Depression is not a sign of weakness. It is not the same as a passing sadness or a bad mood; nor is it the sort of thing one can just shake offor will away. The person who suffers from depression is often plagued by feelings of emptiness, a lack of enthsiasm, and an inability to enjoy everyday pleasures.

The symptoms of depression show up in a number of different areas and include too much or too little sleep and appetite, fatigue, irritability, low self-esteem, guilt, sorrow, pessimism, difficulties in concentrating and/or making decisions, meaningless or strained relationships, and lack of enjoyment or satisfaction.

The research on depression is quite rich and there have been many theories on how to best treat it. Most of the popular strategies tend to focus on remedying the symptoms without paying much attention to the emotional and psychological causes.

Unfortunately, one of two things tends to happen: either the person suffering from depression becomes dependent on the treatment (especially when, for example, medications are prescribed over a long period of time), or the benefits of a quick fix are short-lived and the symptoms pop up again in other areas.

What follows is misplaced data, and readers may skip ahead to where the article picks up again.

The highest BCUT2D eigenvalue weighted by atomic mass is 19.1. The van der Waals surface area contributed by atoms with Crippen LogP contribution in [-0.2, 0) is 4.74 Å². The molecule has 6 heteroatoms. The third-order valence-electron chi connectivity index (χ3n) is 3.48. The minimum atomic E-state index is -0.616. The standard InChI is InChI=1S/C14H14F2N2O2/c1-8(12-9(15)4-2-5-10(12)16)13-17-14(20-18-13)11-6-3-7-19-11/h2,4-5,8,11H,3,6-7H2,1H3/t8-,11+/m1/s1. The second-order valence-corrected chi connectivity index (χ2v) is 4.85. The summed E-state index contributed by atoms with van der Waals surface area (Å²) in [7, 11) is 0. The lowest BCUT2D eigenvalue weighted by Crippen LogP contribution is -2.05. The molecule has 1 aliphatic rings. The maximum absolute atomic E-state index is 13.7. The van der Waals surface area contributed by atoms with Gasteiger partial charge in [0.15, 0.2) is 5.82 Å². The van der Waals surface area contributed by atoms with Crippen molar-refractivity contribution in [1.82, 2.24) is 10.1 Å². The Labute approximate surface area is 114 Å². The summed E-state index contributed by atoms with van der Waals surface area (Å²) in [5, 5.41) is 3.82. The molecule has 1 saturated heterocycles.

The most beneficial strategy for dealing with depression is a psychotherapy that helps you understand and work through the roots of the difficulty. What are the sadness and guilt about and what feeds them? How does the depression relate to your own life and relationships? What resources or skills do you have now, and as an adult, to handle the difficulties that most likely began at a much earlier stage and that you didn't know how to treat at the time?

These questions are not easy to answer. But as you begin to think about them, you also begin to understand the causes of your depression; you learn how to contain its symptoms and diminish the possibility of it happening again.